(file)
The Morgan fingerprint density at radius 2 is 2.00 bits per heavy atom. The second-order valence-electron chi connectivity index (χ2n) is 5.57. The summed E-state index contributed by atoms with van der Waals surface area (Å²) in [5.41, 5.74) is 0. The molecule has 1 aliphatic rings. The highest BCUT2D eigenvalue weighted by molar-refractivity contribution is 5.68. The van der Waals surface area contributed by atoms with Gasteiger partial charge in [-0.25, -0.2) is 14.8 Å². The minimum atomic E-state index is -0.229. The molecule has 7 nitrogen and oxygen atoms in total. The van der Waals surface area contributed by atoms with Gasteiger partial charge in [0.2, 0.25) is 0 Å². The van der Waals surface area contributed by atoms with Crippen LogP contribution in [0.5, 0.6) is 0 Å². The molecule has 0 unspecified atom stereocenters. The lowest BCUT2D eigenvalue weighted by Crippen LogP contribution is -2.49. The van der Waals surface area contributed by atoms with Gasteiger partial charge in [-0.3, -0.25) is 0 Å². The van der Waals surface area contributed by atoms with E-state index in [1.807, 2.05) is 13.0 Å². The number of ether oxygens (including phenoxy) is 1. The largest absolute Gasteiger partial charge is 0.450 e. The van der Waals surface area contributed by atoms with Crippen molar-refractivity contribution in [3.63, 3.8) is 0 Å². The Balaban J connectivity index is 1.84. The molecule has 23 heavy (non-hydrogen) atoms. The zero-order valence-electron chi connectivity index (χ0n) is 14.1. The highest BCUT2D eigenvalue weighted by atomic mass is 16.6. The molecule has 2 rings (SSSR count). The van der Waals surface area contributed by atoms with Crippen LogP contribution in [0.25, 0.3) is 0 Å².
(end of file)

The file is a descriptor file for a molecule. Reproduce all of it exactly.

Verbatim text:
The Morgan fingerprint density at radius 2 is 2.00 bits per heavy atom. The second-order valence-electron chi connectivity index (χ2n) is 5.57. The summed E-state index contributed by atoms with van der Waals surface area (Å²) in [5.41, 5.74) is 0. The molecule has 1 aliphatic rings. The highest BCUT2D eigenvalue weighted by molar-refractivity contribution is 5.68. The van der Waals surface area contributed by atoms with Gasteiger partial charge in [-0.25, -0.2) is 14.8 Å². The minimum atomic E-state index is -0.229. The molecule has 7 nitrogen and oxygen atoms in total. The van der Waals surface area contributed by atoms with Gasteiger partial charge in [0.2, 0.25) is 0 Å². The van der Waals surface area contributed by atoms with Crippen LogP contribution in [0.5, 0.6) is 0 Å². The molecule has 0 unspecified atom stereocenters. The lowest BCUT2D eigenvalue weighted by Crippen LogP contribution is -2.49. The van der Waals surface area contributed by atoms with Gasteiger partial charge in [-0.3, -0.25) is 0 Å². The van der Waals surface area contributed by atoms with E-state index in [1.807, 2.05) is 13.0 Å². The number of ether oxygens (including phenoxy) is 1. The largest absolute Gasteiger partial charge is 0.450 e. The van der Waals surface area contributed by atoms with Crippen molar-refractivity contribution in [3.63, 3.8) is 0 Å². The Balaban J connectivity index is 1.84. The molecule has 23 heavy (non-hydrogen) atoms. The zero-order valence-electron chi connectivity index (χ0n) is 14.1. The highest BCUT2D eigenvalue weighted by atomic mass is 16.6. The molecule has 2 rings (SSSR count). The van der Waals surface area contributed by atoms with Crippen LogP contribution in [0.25, 0.3) is 0 Å².